Voting rights experts at the nonprofit The Brennan Center for Justice recently released their roundup of restrictive voting laws passed in 2021.
At least 19 states passed 34 bills into law restricting voting access, including Texas’ Senate Bill 1, which banned drive-thru and 24-hour voting, made it more difficult for disabeled Texans to vote, and prohibited election officials from sending out unsolicited mail ballot applications.
At least 49 states saw legislatures introduce some sort of legislation to restrict voting access.
More than a third of all restrictive voting laws enacted since 2011 were passed this year, and they were the most restrictive laws in a decade according to The Brennan Center for Justice.
Texas was also among six states in 2021 to enact politically motivated reviews or audits of the 2020 presidential election.
The Lone Star State continues to conduct an audit of the results, and earlier this year, the Republican-controlled state legislature attempted to pass a provision in their sweeping voter suppression bill that would have made it easier for judges to overturn elections.
Texas also continues to face two federal lawsuits for violating the Voting Rights Act with SB 1 and the state’s new district lines. Other civil rights groups and organizations have also filed litigation, bringing the total amount of lawsuits faced by the state to at least 20.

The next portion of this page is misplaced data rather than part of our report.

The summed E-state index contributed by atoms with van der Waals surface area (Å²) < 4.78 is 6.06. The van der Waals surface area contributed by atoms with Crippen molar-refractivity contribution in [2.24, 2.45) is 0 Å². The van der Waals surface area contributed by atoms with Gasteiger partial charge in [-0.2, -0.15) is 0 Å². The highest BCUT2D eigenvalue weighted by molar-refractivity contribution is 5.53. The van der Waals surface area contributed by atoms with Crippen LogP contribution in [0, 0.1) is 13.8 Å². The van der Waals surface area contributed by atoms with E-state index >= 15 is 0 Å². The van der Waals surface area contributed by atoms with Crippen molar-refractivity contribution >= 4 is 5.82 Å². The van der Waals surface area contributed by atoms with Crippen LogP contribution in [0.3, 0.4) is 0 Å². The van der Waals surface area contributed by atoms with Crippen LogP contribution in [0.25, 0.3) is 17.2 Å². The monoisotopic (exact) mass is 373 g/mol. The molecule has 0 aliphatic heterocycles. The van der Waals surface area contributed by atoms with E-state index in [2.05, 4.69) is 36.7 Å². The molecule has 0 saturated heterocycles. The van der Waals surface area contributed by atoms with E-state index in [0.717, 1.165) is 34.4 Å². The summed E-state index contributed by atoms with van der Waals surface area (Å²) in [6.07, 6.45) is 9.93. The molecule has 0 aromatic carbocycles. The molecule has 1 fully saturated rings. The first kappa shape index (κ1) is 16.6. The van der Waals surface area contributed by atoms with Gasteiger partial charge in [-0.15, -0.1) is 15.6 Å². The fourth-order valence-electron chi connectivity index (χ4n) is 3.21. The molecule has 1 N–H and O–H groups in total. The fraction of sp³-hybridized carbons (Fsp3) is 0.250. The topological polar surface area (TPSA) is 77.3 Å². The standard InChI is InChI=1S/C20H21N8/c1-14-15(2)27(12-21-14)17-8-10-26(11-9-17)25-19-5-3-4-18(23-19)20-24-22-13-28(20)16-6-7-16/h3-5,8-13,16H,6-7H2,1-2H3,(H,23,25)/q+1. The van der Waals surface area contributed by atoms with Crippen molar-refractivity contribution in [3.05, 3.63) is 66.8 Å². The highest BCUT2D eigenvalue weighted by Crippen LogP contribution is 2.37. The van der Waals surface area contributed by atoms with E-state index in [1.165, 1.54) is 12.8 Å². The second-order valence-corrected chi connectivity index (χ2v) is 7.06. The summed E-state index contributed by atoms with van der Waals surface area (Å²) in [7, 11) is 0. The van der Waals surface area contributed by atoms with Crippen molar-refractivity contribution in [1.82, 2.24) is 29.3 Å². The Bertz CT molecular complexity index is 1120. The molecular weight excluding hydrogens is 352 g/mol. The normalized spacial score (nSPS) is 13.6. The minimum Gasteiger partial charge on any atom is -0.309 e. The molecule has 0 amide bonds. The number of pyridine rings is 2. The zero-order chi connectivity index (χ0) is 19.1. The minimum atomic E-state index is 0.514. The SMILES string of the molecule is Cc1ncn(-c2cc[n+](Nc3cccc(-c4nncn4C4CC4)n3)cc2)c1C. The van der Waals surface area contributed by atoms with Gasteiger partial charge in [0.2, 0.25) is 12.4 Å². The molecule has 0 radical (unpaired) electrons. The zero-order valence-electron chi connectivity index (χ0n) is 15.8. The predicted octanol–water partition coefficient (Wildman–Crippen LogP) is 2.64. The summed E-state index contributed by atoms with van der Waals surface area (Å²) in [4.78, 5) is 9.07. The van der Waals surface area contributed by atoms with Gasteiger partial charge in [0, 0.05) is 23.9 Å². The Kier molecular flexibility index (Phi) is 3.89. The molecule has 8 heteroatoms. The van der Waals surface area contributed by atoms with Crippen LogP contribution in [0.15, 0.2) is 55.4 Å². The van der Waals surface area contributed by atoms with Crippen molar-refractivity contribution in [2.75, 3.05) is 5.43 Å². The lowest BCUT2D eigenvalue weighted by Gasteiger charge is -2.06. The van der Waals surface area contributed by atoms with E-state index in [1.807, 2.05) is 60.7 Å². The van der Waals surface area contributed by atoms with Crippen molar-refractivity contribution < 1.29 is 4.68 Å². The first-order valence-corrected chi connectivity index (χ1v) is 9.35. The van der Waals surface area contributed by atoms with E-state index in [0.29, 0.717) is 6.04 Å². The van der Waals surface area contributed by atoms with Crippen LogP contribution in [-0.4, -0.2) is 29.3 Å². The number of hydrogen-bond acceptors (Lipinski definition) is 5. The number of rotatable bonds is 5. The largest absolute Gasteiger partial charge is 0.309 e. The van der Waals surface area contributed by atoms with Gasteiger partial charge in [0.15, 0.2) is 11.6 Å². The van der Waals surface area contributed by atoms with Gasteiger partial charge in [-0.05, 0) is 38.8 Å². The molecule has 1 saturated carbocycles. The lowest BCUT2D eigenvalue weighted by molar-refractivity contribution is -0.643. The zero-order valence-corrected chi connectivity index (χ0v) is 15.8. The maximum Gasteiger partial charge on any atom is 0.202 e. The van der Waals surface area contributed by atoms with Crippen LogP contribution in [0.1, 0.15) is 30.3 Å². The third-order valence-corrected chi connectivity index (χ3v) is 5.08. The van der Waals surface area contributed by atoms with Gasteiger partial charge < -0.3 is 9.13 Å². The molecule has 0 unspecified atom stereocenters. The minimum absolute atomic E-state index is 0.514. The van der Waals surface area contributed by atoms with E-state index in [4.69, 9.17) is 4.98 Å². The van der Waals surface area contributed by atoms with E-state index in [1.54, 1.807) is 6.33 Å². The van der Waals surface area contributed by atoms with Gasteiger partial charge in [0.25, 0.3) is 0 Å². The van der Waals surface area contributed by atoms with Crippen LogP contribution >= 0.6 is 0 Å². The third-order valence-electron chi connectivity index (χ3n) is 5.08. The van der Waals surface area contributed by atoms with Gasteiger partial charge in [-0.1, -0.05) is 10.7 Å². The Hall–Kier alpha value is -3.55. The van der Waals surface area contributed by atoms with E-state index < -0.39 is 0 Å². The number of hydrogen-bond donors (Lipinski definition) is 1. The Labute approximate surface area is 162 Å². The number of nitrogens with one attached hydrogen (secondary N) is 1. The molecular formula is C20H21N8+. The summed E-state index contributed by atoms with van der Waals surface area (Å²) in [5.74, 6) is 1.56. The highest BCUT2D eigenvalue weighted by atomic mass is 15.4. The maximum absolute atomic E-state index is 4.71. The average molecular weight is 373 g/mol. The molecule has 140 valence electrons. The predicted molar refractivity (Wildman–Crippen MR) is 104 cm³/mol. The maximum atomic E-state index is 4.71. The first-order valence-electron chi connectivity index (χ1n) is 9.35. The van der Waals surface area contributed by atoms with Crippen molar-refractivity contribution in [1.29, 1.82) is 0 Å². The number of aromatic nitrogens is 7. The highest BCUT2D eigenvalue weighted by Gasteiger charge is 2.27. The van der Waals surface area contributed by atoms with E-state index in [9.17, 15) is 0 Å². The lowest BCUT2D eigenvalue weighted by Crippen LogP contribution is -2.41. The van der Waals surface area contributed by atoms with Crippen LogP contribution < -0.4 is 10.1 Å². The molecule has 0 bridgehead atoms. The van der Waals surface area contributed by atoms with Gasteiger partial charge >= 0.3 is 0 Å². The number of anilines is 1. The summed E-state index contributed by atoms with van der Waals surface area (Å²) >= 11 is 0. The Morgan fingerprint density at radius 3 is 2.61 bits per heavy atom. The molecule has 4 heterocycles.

“The department’s career voting law experts have accessed Texas’ new redistricting rights plans, and determined that they include districts that violate the Voting Rights Act,” U.S. Attorney General Merrick B. Garland said in December when announcing the department’s second lawsuit against Texas.
On Monday, Senate Majority Leader Chuck Schumer told Democratic colleagues the Senate would consider federal voting rights legislation in early January.
The legislation, the Freedom to Vote Act and the John Lewis Voting Rights Advancement Act, has been stalled in the upper chamber by Republicans who have blocked their advancement with the 60-vote filibuster rule, which at least two Democratic Senators, Joe Manchin and Kyrsten Sinema, support keeping in place.
“If Senate Republicans continue to abuse the filibuster and prevent the body from considering this bill, the Senate will then consider changes to any rules which prevent us from debating and reaching final conclusion on important legislation,” Schumer said.
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